Fairy Ranmaru: Anata no Kokoro Otasuke Shimasu follows five young men who work at the mysterious "Bar F" and who offer to heal the hearts of their clients, wiping away their tears and causing smiles to bloom like flowers. They take no payment ... aside from stealing their clients' hearts.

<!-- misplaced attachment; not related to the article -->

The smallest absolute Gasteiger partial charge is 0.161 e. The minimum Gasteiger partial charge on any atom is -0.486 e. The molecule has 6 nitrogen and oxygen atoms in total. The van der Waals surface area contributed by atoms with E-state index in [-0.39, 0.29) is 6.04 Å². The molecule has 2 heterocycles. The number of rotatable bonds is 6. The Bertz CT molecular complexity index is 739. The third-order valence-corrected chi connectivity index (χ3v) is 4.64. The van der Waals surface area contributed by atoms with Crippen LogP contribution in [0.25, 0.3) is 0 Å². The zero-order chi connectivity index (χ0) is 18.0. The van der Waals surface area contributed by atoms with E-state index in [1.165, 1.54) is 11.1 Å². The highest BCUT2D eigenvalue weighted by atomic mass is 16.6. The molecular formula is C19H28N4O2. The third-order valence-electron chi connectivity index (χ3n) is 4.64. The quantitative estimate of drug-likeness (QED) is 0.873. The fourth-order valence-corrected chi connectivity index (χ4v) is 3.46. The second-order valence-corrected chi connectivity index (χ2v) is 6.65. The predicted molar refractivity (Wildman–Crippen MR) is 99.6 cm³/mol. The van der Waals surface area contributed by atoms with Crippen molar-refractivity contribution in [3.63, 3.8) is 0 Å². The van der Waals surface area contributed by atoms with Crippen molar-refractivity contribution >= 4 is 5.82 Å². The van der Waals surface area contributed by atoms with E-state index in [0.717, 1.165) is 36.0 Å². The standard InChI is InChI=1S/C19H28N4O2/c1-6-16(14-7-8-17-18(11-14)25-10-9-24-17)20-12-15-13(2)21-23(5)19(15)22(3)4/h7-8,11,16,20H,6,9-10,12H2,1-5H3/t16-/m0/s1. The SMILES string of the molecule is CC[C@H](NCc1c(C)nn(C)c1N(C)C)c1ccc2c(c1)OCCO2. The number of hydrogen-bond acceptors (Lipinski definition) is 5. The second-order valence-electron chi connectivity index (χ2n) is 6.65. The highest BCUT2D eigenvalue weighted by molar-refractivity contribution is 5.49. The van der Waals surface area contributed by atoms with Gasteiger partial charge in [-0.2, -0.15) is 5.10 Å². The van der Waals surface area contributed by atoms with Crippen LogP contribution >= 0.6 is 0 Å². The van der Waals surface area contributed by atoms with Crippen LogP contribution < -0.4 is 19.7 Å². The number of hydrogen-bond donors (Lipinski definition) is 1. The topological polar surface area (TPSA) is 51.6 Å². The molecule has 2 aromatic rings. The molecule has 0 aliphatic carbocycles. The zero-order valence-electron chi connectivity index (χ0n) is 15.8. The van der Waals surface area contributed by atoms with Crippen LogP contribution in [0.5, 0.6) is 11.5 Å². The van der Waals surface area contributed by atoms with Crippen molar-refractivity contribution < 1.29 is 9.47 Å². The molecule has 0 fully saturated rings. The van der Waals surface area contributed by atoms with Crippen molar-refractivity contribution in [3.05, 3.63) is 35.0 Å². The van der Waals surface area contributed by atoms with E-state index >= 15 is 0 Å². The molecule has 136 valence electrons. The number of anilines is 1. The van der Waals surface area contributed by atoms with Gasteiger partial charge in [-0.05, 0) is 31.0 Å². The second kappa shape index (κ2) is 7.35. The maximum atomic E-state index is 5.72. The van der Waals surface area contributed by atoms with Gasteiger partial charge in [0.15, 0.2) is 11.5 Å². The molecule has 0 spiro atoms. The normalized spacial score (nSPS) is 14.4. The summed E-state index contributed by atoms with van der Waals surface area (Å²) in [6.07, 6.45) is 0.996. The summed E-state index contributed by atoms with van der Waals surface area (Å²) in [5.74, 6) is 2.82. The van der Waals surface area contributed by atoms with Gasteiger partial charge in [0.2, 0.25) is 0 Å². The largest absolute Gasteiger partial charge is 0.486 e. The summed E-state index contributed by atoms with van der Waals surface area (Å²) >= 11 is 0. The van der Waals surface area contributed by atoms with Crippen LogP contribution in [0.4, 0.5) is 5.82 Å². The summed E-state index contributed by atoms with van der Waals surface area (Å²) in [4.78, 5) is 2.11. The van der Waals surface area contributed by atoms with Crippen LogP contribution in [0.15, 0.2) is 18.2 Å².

It feels like we’ve been waiting forever for magical fairy boys to strut their stuff in anime, but here they are anyway in the year 2021, proving that some good can come out of quarantine after all. Or not. Unfortunately, as eye-catching as it is at first, what with all those muscles and shrunken clothes stretched tight, tight, tight against the sweaty skin, Fairy Ranmaru ultimately falls flat and doesn’t try to go beyond its fanservice. It takes a while for things to get going in Fairy Ranmaru so it hopes you'll be distracted by the scantily-clad magical boys in the meantime. It’s a thing that works for a while for sure: pretty fairy boys are sent to our world to take suffering ladies’ hearts and make them all better. The show knows exactly how that sounds so it’s chosen to spice things up a little – or a lot, depending which fairy boy you’re looking at – with its impossibly-built heroes. Without a doubt, the thirstier the fairy, the sweeter the juice. But the story remains mostly the same all throughout, with the stray myth arc plot point scattered here and there to keep you invested until the finale. No one will blame you for dropping it midway, but if you’ve chosen to stick yourself to the fairies in hopes of seeing some sweet, sweet payoff… well, let’s just say you’re better off looking for something a little more lasting and permanent than this one-night stand. Because that’s what this is, let’s not kid ourselves now. It’s a series of one-night stands with the same trick played for laughs over and over again, so if you’re looking for an out so soon in the game, then you’re more than welcome to. Just don’t expect to get your money’s worth back at the end of the night. Save for the racy fanservice, Fairy Ranmaru isn’t anything to write home about. It’s average and simple and filled to the brim with tropes – and while there isn’t anything wrong with being trope-heavy, it’s just a shame the show hoped it could keep you distracted long enough until it got exposed. It’s harmless and all in good fun, but between that half-assery and all the teasing it likes to do, it’s actually a little surprising the show didn’t try to get away with more tantalizing bits than it already did.
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